"I'm not special."
"Don't you want to be?"
Micah thought about it for minute. "Doesn't everybody?"
Grandpa Ephraim chuckled. "I suppose. But some of us aren't brave enough to find our specialness, and some of us make mistakes along the way." Page 223
This is one of those holy smokes, that was a read! kind of book.
The power in magical realism is that it brings the reader into a closer awareness of the magic that bides in our everyday lives. Maybe it's not exactly the magic we read about in books, but it's there none the less.
The wonder that is Circus Mirandus, exists to help children find and believe in magic. At the same time, it might just be this belief that sustains it. When Micah's Grandpa Ephraim was young, he received an invitation to it. While he was there, the Lightbender offered him a miracle. Instead of taking it then, he asked if he could hold on to it. The Lightbender acquiesced.
If you had one miracle, what would you ask for?
Now that Grandpa Ephraim, is dying, he's written a letter requesting his miracle. It's up to Micah to make sure the Lightbender keeps his promise. The only thing is that it just might not be the miracle Micah thinks it is.
There is just so much love in this book. The love between Grandpa Ephraim and Micah is encapsulated in this conversation.
"I like to think," he (Grandpa Ephraim) said slowly, "that I could go one more time to Circus Mirandus. I like to think I have kept myself open enough to magic for that. But even if I can, I don't want to."
"Because when you try too hard to hold on to something, you break it." ... "Sometimes, we need to let go so that other people people can have their chance at the magic." page 221
Great Aunt Gertrudis, a stern woman, is visiting to look after Grandpa and Micah. She does her best to squelch their belief in magic. It's like she is trying to destroy the love between them at the same time.
Thankfully, Micah has a new friend, Jenny, a smart girl who manages to be there for him just when he needs her most. I love that because Micah believes, Jenny is ready to accept what Micah tells her about Circus Mirandus. Then when Micah is ready to give up, Jenny forces him to change his mind.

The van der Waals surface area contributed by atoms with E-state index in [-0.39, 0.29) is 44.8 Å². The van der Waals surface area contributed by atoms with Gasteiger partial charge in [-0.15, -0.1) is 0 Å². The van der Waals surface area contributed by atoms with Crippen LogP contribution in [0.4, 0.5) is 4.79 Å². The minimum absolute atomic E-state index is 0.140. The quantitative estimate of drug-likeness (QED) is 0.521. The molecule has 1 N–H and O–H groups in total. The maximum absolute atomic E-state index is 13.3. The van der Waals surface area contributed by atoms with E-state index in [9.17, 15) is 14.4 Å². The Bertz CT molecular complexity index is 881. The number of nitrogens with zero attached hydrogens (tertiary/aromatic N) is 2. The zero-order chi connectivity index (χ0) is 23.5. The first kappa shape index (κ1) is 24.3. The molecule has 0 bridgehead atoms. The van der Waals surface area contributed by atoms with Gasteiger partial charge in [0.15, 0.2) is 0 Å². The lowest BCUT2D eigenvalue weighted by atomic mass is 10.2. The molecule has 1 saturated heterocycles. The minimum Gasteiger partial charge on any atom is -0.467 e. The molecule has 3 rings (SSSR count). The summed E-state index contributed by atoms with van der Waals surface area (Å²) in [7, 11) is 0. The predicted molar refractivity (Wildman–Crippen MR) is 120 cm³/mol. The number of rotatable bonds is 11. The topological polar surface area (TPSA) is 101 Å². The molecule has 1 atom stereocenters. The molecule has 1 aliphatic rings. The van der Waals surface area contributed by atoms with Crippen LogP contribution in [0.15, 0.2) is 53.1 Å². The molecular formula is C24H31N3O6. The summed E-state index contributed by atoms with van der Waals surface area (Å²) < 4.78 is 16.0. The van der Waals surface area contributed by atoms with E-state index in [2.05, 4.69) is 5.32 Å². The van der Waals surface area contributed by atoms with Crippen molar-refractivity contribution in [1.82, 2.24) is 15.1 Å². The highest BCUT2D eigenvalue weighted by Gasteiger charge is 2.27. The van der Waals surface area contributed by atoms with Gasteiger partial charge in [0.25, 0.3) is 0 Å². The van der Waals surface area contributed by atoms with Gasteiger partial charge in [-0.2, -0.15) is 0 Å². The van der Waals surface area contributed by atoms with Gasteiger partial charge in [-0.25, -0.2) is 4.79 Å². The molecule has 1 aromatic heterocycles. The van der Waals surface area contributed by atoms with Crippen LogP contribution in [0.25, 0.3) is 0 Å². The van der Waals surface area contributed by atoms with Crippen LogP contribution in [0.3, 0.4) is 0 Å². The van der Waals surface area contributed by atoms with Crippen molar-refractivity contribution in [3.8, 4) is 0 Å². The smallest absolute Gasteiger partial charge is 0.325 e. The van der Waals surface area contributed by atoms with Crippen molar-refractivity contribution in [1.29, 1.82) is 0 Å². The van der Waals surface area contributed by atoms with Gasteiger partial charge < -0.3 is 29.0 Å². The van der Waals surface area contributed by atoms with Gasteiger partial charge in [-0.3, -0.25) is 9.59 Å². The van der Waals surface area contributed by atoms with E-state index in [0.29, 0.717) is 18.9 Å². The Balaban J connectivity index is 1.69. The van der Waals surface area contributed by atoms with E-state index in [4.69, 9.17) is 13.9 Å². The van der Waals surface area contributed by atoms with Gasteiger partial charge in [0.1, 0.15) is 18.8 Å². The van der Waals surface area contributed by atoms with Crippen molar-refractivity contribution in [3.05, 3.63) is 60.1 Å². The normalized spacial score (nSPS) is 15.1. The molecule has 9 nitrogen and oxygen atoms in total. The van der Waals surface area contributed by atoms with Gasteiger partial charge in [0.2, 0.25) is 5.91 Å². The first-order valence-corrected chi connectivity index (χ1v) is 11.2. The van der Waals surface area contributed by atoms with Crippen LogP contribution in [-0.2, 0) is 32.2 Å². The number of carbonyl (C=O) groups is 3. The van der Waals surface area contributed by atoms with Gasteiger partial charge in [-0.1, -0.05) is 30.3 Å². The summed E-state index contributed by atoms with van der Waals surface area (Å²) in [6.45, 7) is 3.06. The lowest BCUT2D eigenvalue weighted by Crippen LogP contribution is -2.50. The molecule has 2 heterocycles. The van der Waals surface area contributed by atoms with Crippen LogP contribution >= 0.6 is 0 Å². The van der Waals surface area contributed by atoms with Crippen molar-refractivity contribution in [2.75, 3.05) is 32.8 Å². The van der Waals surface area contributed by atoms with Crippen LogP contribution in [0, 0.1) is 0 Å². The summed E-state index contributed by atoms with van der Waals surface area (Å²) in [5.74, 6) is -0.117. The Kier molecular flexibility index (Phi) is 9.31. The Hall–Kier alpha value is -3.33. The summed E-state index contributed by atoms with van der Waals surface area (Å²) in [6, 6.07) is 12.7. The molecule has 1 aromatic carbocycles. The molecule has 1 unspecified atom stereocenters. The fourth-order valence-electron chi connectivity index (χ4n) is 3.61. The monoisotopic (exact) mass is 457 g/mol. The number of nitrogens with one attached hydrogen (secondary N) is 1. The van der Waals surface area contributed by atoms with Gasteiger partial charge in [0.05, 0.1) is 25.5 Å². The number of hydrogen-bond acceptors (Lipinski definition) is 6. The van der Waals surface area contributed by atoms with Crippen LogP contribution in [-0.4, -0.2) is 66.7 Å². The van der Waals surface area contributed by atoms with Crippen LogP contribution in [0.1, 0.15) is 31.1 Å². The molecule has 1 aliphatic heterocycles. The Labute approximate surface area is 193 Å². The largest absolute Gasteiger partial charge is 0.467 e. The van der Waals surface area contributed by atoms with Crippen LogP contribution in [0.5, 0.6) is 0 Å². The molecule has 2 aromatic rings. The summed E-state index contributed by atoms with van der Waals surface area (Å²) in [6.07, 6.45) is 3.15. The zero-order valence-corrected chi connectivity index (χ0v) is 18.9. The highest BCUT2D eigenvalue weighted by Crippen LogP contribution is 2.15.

Micah and Grandpa Ephraim share a talent for tying knots. This capacity is what ties them together beyond a regular loving grandparent and grandchild relationship. Micah's gift, however, just might be more profound. He is able to capture the essence of an individual in his knots. When Micah gives Jenny a "friendship bracelet" with his own story and memories, we know that these two friends will be tied together across time and space no matter what.
What I liked about this book:
The writing is exquisite. From the get go I was beguiled and entranced. Look at this lead, "Four small words. That was all it took to set things in motion."
These characters are beautifully articulated. They are individuals you can believe in. They are people you can't help but love. In spite of her harshness, I couldn't help but feel sorry for Great Aunt Gertrudis. I kept wondering what happened to her and if she could be redeemed in any way.
I cried. This is what I want from a book, this kind of emotional investment that brings me to tears. The thing about this book is that I was completely caught off guard when it happened.
Diana Sudya's illustrations are the perfect foil for the story. They accentuate the glorious world that Beasley has manifested.
What I didn't like about this book:
It isn't long enough. Even at 292 pages, and a wholly satisfying ending, I wasn't ready to let go of this world and these characters. I sure hope there is a sequel or two.